2020 | R | starring Janelle Monae, Jena Malone, Gabourey Sidibe | written & directed by Gerard Bush and Christopher Renz | 1 hr 45 mins |

Lead by a trailer that boasted a mysterious and impossible premise, Antebellum teases another attempt to grab the noir horror brass ring that Jordan Peele made so popular with Get Out and Us. It has the same attempt to discombobulate us that Get Out so successfully did, but without Jordan Peele’s involvement and all of the style, wit and love of genre that goes with it. Instead it feels more like a (admittedly) visually stylish high-concept idea backing up to look for a story to support it. Music video directors Gerard Bush and Christopher Renz aim at Peele for their freshman film and end up producing something M. Night Shyamalan would bang out in his schlockiest days. I distinctly remember sitting in a theater watching Shyamalan’s The Village, guessing the twist in the first 2 minutes and discarding it thinking that it was too dumb and no big studio movie would let that slip through. Antebellum offers that all over again.

We open on a civil war era plantation in the Antebellum south where Eden (Janelle Monae, Moonlight) and several other slaves pick cotton and suffer under the cruel hands of the plantation owners. When a new arrival Julie (Kiersey Clemons) shows up, and confides to Eden that is pregnant, she shakes Eden up to plot an escape plan. Meanwhile, Veronica (also Janelle Monae) is a published author and media pundit in modern day Washington (I think) with a daughter, loving husband and obnoxious movie friend (Gabourey Sibide).

While Bush and Renz ultimately go for an ending that is almost laughably dumb, Antebellum has red hearings abound to more interesting ideas. It constantly talks about the past and time and shared trauma flowing through generations. It hints at time travel or genetic consciousness or something sci fi or supernatural blending past and present together. All of that would require filmmakers with an interest in genre filmmaking and the curiosity and cleverness to role a movie that plucked our uncomfortable horror nerves into a socially conscious modern parable. Bush and Renz just want to lecture us. They want to tell us that nothing in American society has changed racially and have our heroine literally lecture us about the oppression of the patriarchy, but then get her out of a jam with 21st century inventions made by white men. It’s the same problem all of these lecture movies have, where the needs of a story and the needs of the message conflict.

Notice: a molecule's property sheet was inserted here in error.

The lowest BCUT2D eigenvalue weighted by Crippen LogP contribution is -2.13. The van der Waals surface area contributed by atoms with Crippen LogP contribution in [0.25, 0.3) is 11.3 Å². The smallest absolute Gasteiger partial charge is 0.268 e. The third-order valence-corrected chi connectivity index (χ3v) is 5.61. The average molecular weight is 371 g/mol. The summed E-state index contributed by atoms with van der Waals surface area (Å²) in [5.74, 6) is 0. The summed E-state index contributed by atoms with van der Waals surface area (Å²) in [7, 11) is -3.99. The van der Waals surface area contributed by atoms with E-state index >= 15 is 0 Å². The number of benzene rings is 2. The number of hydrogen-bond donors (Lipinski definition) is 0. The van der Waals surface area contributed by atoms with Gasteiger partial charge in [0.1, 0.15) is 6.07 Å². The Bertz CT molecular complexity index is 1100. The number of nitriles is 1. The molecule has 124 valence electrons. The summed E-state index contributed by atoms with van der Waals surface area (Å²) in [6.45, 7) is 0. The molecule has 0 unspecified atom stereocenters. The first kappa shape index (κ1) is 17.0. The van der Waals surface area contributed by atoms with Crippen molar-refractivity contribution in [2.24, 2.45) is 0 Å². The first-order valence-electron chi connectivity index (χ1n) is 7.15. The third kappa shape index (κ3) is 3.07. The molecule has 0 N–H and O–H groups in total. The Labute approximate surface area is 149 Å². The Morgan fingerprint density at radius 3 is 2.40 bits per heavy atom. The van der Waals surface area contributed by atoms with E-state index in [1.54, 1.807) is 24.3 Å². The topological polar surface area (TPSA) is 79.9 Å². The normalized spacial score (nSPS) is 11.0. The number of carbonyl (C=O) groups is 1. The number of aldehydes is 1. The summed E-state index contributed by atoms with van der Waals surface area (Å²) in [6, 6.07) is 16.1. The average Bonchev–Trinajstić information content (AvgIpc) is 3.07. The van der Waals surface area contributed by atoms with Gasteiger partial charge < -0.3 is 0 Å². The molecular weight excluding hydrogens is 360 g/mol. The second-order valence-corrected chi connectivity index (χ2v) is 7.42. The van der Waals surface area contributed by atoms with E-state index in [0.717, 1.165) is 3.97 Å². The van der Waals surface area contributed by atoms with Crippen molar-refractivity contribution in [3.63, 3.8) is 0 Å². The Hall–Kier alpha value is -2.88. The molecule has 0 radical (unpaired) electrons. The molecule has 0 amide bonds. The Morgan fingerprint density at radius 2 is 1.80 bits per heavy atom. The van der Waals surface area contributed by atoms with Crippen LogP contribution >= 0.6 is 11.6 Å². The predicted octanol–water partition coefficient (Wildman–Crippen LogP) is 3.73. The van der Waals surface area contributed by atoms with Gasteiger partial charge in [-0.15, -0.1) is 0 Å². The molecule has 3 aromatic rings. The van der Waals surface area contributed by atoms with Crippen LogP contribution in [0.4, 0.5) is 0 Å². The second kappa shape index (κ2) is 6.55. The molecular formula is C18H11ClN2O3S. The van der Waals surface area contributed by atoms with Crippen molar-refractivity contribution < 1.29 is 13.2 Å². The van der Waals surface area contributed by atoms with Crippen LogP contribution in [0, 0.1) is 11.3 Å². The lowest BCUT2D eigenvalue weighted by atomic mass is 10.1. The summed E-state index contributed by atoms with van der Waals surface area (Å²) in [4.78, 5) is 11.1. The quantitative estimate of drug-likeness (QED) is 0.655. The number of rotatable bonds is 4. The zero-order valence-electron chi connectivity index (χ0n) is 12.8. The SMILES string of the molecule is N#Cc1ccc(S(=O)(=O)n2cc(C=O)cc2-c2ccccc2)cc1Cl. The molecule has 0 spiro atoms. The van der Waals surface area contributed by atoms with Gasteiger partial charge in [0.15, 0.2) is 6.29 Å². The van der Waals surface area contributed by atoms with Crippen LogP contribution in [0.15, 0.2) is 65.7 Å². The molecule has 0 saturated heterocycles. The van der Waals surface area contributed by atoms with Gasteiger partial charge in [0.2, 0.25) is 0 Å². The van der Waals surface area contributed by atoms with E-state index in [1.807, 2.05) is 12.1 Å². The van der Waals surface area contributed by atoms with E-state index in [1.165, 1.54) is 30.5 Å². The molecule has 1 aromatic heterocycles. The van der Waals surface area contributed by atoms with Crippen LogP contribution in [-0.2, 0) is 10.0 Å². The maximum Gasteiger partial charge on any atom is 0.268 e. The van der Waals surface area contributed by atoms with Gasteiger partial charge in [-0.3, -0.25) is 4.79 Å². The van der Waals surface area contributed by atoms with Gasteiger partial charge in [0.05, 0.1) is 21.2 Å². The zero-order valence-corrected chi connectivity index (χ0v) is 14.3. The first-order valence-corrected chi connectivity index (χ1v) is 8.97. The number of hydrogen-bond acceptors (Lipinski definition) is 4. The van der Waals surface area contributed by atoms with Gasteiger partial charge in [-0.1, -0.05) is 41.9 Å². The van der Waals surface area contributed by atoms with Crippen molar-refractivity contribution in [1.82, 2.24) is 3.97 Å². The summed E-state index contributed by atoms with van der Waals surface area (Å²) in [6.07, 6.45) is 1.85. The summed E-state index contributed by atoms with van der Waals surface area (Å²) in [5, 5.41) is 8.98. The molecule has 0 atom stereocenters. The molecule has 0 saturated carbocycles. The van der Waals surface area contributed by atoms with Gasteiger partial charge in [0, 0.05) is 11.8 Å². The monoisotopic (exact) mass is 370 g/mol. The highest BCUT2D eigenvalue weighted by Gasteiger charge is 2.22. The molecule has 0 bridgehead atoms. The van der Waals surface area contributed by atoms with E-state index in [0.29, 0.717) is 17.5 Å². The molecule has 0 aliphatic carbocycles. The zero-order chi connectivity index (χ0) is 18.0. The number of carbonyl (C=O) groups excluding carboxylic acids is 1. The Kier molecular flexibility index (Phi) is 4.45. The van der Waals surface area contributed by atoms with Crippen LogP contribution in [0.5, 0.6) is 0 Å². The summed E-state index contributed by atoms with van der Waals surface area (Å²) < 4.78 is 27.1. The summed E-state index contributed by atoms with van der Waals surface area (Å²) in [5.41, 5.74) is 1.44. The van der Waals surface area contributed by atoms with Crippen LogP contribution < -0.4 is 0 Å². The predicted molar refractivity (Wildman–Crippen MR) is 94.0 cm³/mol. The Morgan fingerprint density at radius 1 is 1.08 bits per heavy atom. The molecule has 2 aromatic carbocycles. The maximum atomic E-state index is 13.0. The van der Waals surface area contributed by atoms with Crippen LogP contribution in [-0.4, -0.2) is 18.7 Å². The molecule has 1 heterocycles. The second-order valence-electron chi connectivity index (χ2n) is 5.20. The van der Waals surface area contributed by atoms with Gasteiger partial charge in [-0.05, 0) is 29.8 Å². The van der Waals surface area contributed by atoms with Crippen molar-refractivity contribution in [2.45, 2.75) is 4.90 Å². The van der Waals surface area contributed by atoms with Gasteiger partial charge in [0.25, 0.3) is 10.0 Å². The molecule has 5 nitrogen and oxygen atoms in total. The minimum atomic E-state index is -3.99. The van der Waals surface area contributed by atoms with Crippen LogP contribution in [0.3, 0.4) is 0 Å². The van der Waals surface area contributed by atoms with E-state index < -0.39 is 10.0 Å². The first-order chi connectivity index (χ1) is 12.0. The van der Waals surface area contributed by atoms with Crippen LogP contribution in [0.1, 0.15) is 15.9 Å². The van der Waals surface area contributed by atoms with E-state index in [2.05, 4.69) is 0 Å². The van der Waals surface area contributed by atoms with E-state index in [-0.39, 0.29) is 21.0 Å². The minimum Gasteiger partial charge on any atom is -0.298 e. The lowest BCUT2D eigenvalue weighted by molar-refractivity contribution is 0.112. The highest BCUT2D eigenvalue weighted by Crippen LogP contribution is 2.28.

In another bit of the movie’s clueless irony, is how it draws the slave owners. While it becomes a function of the plot that all of their actions feel false or themselves inspired by movies, the movie doesn’t seem to recognize or note that. It’s always struck me as ringing false and over-the-top how some movies (like Harriet) depict the southern slaveowner – overly cruel, bullying, sadistic, angry, fearful and jealous, hissing and spitting – when every historical account shows that they viewed slaves more like property. That reality comes with it’s own set of horrors that don’t need to be juiced up with theatricality, but movies can rarely help themselves to turn them into bullies and sadists to lay the villainy on thick. Antebellum is the first movie where that bullying fearful behavior actually fits the characters and the movie doesn’t seem aware of this opportunity. This could have been a comment on “modern day slavery”, it could have been a meta-commentary on how movies depict the time period, it could have been a lot of things if it really dug into the material. The more southern antebellum movies I see, the more it seems like Django Unchained really nailed it all around. That’s a movie that shows the cruelty of plantation life (that this one feels to tip toe around) while depicting Leonardo DiCaprio’s villainous plantation owner as a businessman first and foremost, trading his property as business transactions, without a cartoonishly vitriolic fear of them.

I know it might seem insane to critique the movie for depicting slaveholders as too mean, but it’s more a request for historic accuracy and trusting the nature of the material. If your villains aren’t believable than your hero can’t be heroic. If you’re going to have your main character ride out in a cheesy slow motion hero shot, the villains need to be more than bumbling fools. It’s why none of the thriller or horror beats here work. When Jenna Malone camps it up in a bad southern accent and stalks around Veronica’s apartment it’s more cheesy than tense. When Gabourey Sibide chews up the scenery with the same obnoxiously over-confident friend role she’s played in American Horror Story it doesn’t feel like someone Veronica would hang out with without a very compelling backstory.

Where Bush and Renz excel is the visuals. It opens with a long showy tracking shot through the plantation and is full of gorgeous cinematography and interesting shots. One overhead in a fire shack, one between a wall as Julie and Eden argue. The cinematography here is top shelf and the best reason to see Antebellum. 

The structure of the film is interesting, starting in the past, dropping us into the future and slowly dropping clues to what’s going on until the unceremonious and anti-climactic reveal. The mind spins to think of how many different ways this movie could have been rearranged to maximize the surprise of the twist. What information to hold out and what information to distract to keep people hanging on the mystery. I don’t know if I’ve ever seen a movie that was  built so fundamentally around a twist that it then cared so little about actually surprising us with that twist.

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